FT: What about passengersí tips, in particular pre-paid tips .§.§. Do those get spread out evenly among the servers and room attendants?
Carnival: The service teams share tips for their respective section, i.e. Dining room team, head waiter and team waiter share the tips from guests at their section. Similarly, state room stewards and the assistants share tips from their section of cabins.
FT: How critical is it to Carnivalís bottom line that the company is incorporated in Panama?
Carnival: On tax and legal issues, we donít elaborate beyond what is included in our government filings. We think that the language contained within these filings is very clear.
FT: Your annual report to the U.S. Security and Exchange Commission mentions that a change in Carnivalís U.S. tax status could significantly affect Carnivalís future profit growth. Is there any proposed legislation or current threat to that status?
FT: From the companyís perspective, how does Carnival impact a home port like Canaveral?
Carnival: Carnival Cruise Lines has sailed from Port Canaveral since 1993, and the port is one of the fastest-growing homeports not only for Carnival but for the cruise industry as a whole.
Carnival will expand its operations from Port Canaveral with the launch of the portís first four- and five-day cruise program on the 2,052-passenger Sensation this spring (the program will be taken over by its sister ship, the 2,052-passenger Elation in the fall).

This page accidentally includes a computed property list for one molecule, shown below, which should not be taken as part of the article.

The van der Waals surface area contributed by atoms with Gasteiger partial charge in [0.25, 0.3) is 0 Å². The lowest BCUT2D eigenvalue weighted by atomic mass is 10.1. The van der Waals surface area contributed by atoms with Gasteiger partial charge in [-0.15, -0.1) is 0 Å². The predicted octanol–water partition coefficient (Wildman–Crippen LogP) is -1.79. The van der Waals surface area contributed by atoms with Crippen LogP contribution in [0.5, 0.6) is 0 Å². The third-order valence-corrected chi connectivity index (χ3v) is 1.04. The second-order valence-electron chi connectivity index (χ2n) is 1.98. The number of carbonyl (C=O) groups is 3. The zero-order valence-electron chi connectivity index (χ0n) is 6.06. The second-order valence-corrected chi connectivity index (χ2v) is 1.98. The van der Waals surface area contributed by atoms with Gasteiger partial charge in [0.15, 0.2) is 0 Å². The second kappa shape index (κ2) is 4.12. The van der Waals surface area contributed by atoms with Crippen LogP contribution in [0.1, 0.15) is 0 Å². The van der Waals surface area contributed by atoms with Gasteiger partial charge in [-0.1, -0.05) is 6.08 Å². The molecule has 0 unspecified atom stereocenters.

Including these three ships, Carnival expects to carry 560,000 passengers from Port Canaveral, making Port Canaveral Carnivalís second-busiest homeport behind Miami.
While we donít have specific information regarding the cruise industryís economic impact on Port Canaveral, Florida is by far the biggest beneficiary of the cruise industry.
According to a 2004 study by the ICCL (International Council of Cruise Lines), last year the cruise industry accounted for $5.15§billion in direct purchases for goods and services in Florida ó more than triple the next closest state. A 2,000-passenger ship with 950 crew members generates roughly $245,000 in onshore spending in a U.S. homeport city. The average passenger spends approximately $100 per homeport and U.S. port of call visit.
FT: The companyís annual report to the SEC mentions sales onboard and in ports, where Carnival may receive a percentage of revenues collected by concessionaires. Can you give an example of how that latter part works?
Carnival: Concessionaires are independent companies contracted with the cruise lines to provide goods and services for guests during their cruise. At Carnival, we use concessionaires for such areas as shipboard spas, gift shops, art auctions, our fleetwide golf program and shore excursions.
Carnival signs agreements with concessionairesí on-board revenues and the company receives a percentage of these sales.
FT: In what ways do U.S. or local authorities oversee your operations (e.g., safety, environmental)?
Carnival: Carnival is a member of the Washington, D.C.-based International Council of Cruise Lines and adheres to the organizationís guidelines, which promote measures that foster a safe, secure and healthy cruise ship environment.
The ICCL works in tandem with a variety of U.S. and international maritime organizations in the regulatory and policy development process.